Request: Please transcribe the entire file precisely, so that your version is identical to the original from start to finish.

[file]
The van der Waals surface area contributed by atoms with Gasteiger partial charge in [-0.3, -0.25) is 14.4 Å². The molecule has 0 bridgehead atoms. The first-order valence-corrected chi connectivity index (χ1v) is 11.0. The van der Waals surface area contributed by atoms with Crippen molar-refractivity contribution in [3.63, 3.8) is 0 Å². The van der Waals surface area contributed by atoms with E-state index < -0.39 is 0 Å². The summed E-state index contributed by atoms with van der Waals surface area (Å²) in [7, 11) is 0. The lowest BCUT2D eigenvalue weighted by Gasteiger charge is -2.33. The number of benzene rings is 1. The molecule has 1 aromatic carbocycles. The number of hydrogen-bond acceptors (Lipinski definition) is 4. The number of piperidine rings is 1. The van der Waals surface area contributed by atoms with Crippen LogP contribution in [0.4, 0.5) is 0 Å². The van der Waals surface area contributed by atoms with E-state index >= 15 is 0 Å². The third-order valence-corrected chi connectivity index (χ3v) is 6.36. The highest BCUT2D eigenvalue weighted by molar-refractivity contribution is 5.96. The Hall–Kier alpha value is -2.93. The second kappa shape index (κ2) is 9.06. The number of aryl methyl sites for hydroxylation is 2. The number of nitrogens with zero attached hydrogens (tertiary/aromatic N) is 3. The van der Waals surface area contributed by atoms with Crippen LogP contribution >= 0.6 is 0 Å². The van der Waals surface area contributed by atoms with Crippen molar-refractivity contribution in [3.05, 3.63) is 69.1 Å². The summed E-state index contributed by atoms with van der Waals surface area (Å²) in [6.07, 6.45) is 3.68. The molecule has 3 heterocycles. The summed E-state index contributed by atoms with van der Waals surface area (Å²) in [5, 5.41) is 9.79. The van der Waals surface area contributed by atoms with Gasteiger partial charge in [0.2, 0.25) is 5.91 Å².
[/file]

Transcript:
The van der Waals surface area contributed by atoms with Gasteiger partial charge in [-0.3, -0.25) is 14.4 Å². The molecule has 0 bridgehead atoms. The first-order valence-corrected chi connectivity index (χ1v) is 11.0. The van der Waals surface area contributed by atoms with Crippen molar-refractivity contribution in [3.63, 3.8) is 0 Å². The van der Waals surface area contributed by atoms with E-state index < -0.39 is 0 Å². The summed E-state index contributed by atoms with van der Waals surface area (Å²) in [7, 11) is 0. The lowest BCUT2D eigenvalue weighted by Gasteiger charge is -2.33. The number of benzene rings is 1. The molecule has 1 aromatic carbocycles. The number of hydrogen-bond acceptors (Lipinski definition) is 4. The number of piperidine rings is 1. The van der Waals surface area contributed by atoms with Crippen LogP contribution in [0.4, 0.5) is 0 Å². The van der Waals surface area contributed by atoms with E-state index >= 15 is 0 Å². The third-order valence-corrected chi connectivity index (χ3v) is 6.36. The highest BCUT2D eigenvalue weighted by molar-refractivity contribution is 5.96. The Hall–Kier alpha value is -2.93. The second kappa shape index (κ2) is 9.06. The number of aryl methyl sites for hydroxylation is 2. The number of nitrogens with zero attached hydrogens (tertiary/aromatic N) is 3. The van der Waals surface area contributed by atoms with Crippen LogP contribution >= 0.6 is 0 Å². The van der Waals surface area contributed by atoms with Crippen molar-refractivity contribution in [3.05, 3.63) is 69.1 Å². The summed E-state index contributed by atoms with van der Waals surface area (Å²) in [6.07, 6.45) is 3.68. The molecule has 3 heterocycles. The summed E-state index contributed by atoms with van der Waals surface area (Å²) in [5, 5.41) is 9.79. The van der Waals surface area contributed by atoms with Gasteiger partial charge in [0.2, 0.25) is 5.91 Å².